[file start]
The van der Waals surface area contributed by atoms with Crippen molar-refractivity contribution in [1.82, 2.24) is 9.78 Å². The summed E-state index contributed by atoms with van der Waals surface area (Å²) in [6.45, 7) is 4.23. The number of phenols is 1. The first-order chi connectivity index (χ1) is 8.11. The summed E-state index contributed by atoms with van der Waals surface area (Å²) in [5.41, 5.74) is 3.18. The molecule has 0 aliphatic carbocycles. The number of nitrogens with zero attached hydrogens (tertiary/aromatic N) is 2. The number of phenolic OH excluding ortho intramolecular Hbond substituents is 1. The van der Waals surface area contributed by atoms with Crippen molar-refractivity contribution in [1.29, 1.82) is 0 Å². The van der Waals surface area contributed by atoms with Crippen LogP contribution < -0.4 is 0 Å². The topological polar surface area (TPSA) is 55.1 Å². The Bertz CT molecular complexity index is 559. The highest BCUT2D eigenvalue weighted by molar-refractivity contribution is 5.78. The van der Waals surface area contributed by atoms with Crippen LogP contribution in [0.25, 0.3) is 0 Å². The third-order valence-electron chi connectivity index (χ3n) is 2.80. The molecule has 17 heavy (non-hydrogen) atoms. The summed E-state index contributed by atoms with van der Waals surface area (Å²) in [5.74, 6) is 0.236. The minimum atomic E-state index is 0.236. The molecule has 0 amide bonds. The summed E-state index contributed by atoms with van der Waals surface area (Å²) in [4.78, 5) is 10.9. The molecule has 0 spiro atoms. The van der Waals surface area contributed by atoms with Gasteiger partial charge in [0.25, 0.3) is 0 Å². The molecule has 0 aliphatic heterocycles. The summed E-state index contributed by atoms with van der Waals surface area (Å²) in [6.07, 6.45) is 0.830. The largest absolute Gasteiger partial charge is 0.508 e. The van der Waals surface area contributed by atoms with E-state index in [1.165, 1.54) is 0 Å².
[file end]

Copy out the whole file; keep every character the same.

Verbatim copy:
The van der Waals surface area contributed by atoms with Crippen molar-refractivity contribution in [1.82, 2.24) is 9.78 Å². The summed E-state index contributed by atoms with van der Waals surface area (Å²) in [6.45, 7) is 4.23. The number of phenols is 1. The first-order chi connectivity index (χ1) is 8.11. The summed E-state index contributed by atoms with van der Waals surface area (Å²) in [5.41, 5.74) is 3.18. The molecule has 0 aliphatic carbocycles. The number of nitrogens with zero attached hydrogens (tertiary/aromatic N) is 2. The number of phenolic OH excluding ortho intramolecular Hbond substituents is 1. The van der Waals surface area contributed by atoms with Crippen molar-refractivity contribution in [1.29, 1.82) is 0 Å². The van der Waals surface area contributed by atoms with Crippen LogP contribution < -0.4 is 0 Å². The topological polar surface area (TPSA) is 55.1 Å². The Bertz CT molecular complexity index is 559. The highest BCUT2D eigenvalue weighted by molar-refractivity contribution is 5.78. The van der Waals surface area contributed by atoms with Crippen LogP contribution in [0.25, 0.3) is 0 Å². The third-order valence-electron chi connectivity index (χ3n) is 2.80. The molecule has 17 heavy (non-hydrogen) atoms. The summed E-state index contributed by atoms with van der Waals surface area (Å²) in [5.74, 6) is 0.236. The minimum atomic E-state index is 0.236. The molecule has 0 amide bonds. The summed E-state index contributed by atoms with van der Waals surface area (Å²) in [4.78, 5) is 10.9. The molecule has 0 spiro atoms. The van der Waals surface area contributed by atoms with Gasteiger partial charge in [0.25, 0.3) is 0 Å². The molecule has 0 aliphatic heterocycles. The summed E-state index contributed by atoms with van der Waals surface area (Å²) in [6.07, 6.45) is 0.830. The largest absolute Gasteiger partial charge is 0.508 e. The van der Waals surface area contributed by atoms with E-state index in [1.165, 1.54) is 0 Å².